Americans in Space

John Glenn being inserted into the Friendship 7 spacecraft

Against the backdrop of the Cold War conflict, a new kind of rivalry took shape in the early 1960s between the United States and the Soviet Union. The Russians appeared to be ahead in the so-called "race for space" as they followed their launching of the first satellite, Sputnik, in 1957 with the history-making flight of cosmonaut Yuri Gagarin in April 1961. The following month, Alan Shepard became the first US astronaut in space in a fifteen-minute sub-orbital flight. Three weeks later, President Kennedy called for the landing of an American on the moon by the end of the decade as he sought a major mobilization of the nation's resources to catch up with and surpass the USSR in the space race. By February 20, 1962, when John Glenn returned safely after orbiting the earth three times aboard Friendship 7, the US space program clearly had moved into high gear.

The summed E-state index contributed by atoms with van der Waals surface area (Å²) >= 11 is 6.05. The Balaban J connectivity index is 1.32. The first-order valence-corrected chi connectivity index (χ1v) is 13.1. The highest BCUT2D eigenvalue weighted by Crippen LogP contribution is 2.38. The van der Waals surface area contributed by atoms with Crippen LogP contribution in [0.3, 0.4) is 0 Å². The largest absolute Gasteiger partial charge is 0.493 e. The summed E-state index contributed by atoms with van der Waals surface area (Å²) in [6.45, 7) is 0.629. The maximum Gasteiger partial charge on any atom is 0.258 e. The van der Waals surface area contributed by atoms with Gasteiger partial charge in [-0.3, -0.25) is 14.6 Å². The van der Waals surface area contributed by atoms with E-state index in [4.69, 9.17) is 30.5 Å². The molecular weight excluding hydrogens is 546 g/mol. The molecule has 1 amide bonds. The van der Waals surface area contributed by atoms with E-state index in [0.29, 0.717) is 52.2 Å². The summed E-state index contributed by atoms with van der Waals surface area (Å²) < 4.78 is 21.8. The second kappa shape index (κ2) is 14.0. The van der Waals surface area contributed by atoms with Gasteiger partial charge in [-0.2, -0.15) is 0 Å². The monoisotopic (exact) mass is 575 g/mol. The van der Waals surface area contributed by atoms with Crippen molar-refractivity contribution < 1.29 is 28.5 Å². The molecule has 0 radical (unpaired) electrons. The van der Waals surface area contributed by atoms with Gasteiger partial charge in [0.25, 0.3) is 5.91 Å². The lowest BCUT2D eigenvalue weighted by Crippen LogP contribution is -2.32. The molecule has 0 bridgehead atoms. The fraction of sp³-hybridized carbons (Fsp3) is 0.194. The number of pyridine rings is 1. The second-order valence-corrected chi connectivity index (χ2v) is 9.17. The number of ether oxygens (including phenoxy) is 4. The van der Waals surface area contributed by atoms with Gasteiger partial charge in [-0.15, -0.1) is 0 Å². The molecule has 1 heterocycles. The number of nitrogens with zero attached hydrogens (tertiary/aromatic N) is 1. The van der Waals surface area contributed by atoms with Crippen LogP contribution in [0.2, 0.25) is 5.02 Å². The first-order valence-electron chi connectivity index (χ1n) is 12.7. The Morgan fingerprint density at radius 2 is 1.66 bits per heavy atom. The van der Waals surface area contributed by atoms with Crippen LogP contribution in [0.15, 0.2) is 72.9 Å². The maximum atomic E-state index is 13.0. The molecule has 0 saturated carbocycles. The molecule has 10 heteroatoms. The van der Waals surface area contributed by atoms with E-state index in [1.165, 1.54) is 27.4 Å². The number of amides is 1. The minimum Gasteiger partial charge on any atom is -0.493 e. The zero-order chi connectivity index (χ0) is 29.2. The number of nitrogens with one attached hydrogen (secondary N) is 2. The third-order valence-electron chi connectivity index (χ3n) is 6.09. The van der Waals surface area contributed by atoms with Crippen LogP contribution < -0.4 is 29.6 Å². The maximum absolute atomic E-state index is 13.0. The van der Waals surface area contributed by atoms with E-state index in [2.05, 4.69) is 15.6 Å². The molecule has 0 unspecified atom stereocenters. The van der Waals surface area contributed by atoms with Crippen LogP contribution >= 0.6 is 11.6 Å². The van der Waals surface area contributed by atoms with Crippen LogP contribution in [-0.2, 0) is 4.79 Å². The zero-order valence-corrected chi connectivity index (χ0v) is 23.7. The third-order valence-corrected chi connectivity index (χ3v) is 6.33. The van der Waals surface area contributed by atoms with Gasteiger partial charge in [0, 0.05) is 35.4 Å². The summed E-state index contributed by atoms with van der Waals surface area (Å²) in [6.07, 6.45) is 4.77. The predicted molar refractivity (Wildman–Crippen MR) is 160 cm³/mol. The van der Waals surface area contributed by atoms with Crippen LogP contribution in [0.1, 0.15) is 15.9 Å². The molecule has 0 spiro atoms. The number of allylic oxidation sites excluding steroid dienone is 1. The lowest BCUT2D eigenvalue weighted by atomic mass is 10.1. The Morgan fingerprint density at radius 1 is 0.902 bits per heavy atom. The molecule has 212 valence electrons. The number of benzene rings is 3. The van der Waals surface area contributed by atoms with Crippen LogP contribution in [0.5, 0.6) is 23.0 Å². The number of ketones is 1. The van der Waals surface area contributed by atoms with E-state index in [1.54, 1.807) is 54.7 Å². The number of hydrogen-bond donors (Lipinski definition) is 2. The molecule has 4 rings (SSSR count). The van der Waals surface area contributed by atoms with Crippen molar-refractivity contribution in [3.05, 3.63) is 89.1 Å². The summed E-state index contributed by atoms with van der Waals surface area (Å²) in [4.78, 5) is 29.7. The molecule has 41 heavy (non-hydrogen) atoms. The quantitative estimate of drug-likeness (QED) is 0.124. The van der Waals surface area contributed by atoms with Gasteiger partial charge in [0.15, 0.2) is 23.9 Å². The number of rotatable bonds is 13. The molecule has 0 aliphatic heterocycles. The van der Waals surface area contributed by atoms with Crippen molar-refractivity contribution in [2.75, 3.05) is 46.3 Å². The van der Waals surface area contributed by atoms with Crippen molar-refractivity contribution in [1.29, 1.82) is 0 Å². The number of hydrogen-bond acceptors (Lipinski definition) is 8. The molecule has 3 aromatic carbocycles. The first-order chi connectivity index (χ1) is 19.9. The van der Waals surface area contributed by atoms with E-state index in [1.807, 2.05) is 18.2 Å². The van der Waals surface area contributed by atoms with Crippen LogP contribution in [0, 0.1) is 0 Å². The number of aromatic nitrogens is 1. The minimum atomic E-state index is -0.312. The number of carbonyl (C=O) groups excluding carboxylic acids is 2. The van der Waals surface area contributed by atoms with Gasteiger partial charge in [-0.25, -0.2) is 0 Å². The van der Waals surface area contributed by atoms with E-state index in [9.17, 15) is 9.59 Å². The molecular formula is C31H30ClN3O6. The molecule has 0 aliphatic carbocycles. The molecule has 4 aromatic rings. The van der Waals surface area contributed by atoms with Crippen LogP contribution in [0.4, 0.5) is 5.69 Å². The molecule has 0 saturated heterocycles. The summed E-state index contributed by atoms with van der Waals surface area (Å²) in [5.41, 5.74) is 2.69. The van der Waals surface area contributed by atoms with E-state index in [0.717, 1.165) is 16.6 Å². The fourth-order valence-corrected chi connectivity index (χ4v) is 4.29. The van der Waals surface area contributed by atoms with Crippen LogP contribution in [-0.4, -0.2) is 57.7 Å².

The following materials, resources, and activities will help you explore this topic:

Now try to answer these questions: The Space Race

Special Message to Congress on Urgent National Needs, May 25, 1961
Read and listen to an excerpt of President Kennedy's speech in which he establishes the goal of landing a man on the moon and returning him safely to the earth.

Correspondence between Myer Feldman and 13 year-old Mary Lou Reitler (pages 28-31 in this folder)
Read the letter that Mary Lou Reitler wrote to President Kennedy asking him why the United States was spending so much money on the space program, as well as the response she received from Myer Feldman (writing on behalf of President Kennedy).